My Involvement with Laser Power Beaming

Geoffrey A. Landis

Beaming power by microwave from space for use on Earth, of course, was suggested by Peter Glaser in 1968, and following this suggestion there were several analyses of the possibility of beaming from space to space by microwave. In the 1980's, researchers at NASA Langley, particularly Ed Conway and Gilbert Walker, worked on the potential use of lasers for space-to-space power beaming, focussing primarily on the development of a solar-powered laser to do this. In 1989 I suggested that power could be usefully beamed by laser in the opposite direction: from Earth to space. In particular, I proposed, at the Princeton Conference on Space Manufacturing in 89, that Earth-based lasers could be used to provide power to a lunar base over the 354-hour lunar night, using the same solar arrays that were used to provide solar power during the daytime. I proposed the concept to NASA as a white-paper submitted to the "outreach" program to solicit ideas for the Space Exploration Initiative in 1990, and gave more details on the concept in a paper later published in the AIAA Journal of Power and Propulsion.

In 1991, John Rather at NASA Headquarters independently had exactly the same idea. I first met John at the Resources of Near Earth Space conference in 1991; at that time he had started advocating laser power beaming for supplying power to a lunar base, but hadn't yet published anything. We discussed our two versions of the concept there. Very shortly after that meeting, John arranged a dedicated workshop at NASA Lewis on the subject of laser power beaming for a moonbase, and within a few months the SELENE project (an acronym that originally stood for "Segmented Efficient Laser Emission for Nonnuclear Energy"-- later the acronym was changed, but the referent changed to "SpacE Laser ENErgy") was official.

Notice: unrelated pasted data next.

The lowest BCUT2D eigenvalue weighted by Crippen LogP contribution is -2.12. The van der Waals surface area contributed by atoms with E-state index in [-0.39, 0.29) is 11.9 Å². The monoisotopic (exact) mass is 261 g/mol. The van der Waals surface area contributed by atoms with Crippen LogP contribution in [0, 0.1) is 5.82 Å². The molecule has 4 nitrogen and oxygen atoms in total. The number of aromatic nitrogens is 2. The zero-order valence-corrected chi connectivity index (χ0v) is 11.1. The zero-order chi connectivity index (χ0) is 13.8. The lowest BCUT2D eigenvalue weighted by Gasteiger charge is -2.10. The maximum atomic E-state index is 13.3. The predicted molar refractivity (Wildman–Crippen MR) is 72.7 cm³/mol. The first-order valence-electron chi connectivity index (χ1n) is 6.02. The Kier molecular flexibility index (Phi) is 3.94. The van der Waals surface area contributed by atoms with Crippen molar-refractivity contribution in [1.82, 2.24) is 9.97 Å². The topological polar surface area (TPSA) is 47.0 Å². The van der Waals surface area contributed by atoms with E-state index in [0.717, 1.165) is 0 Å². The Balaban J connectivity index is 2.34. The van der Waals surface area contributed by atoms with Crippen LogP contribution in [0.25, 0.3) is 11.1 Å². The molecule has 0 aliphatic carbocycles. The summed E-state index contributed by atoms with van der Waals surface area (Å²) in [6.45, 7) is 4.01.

The idea of using an Earth based laser to extend the life of communications satellites past battery failure developed out of my laser power for the moon analysis, also somewhat before the SELENE project began. The original paper on this was published as a paper by the International Astronautical Federation in 1989 and then reprinted in the journal Acta Astronautica; a preprint of the Acta Astronautica version of the paper was included in the SELENE pre-kickoff meeting proceedings in 1991. When I presented the concept at the 1991 Space Photovoltaic Research and Technology Conference, it got picked up by Andrew Meulenberg of Comsat Laboratories, who took it to Larry Westerlund (then vice-president of Comsat), who liked the idea and called up John Rather at NASA Headquarters to push it. It first got added the SELENE baseline plan in the December 1991 "Review of SELENE FY91 Program Results & FY92 Program Kickoff" meeting, where the concept of rejuvenating "dead" satellites was discussed in detail in my presentation.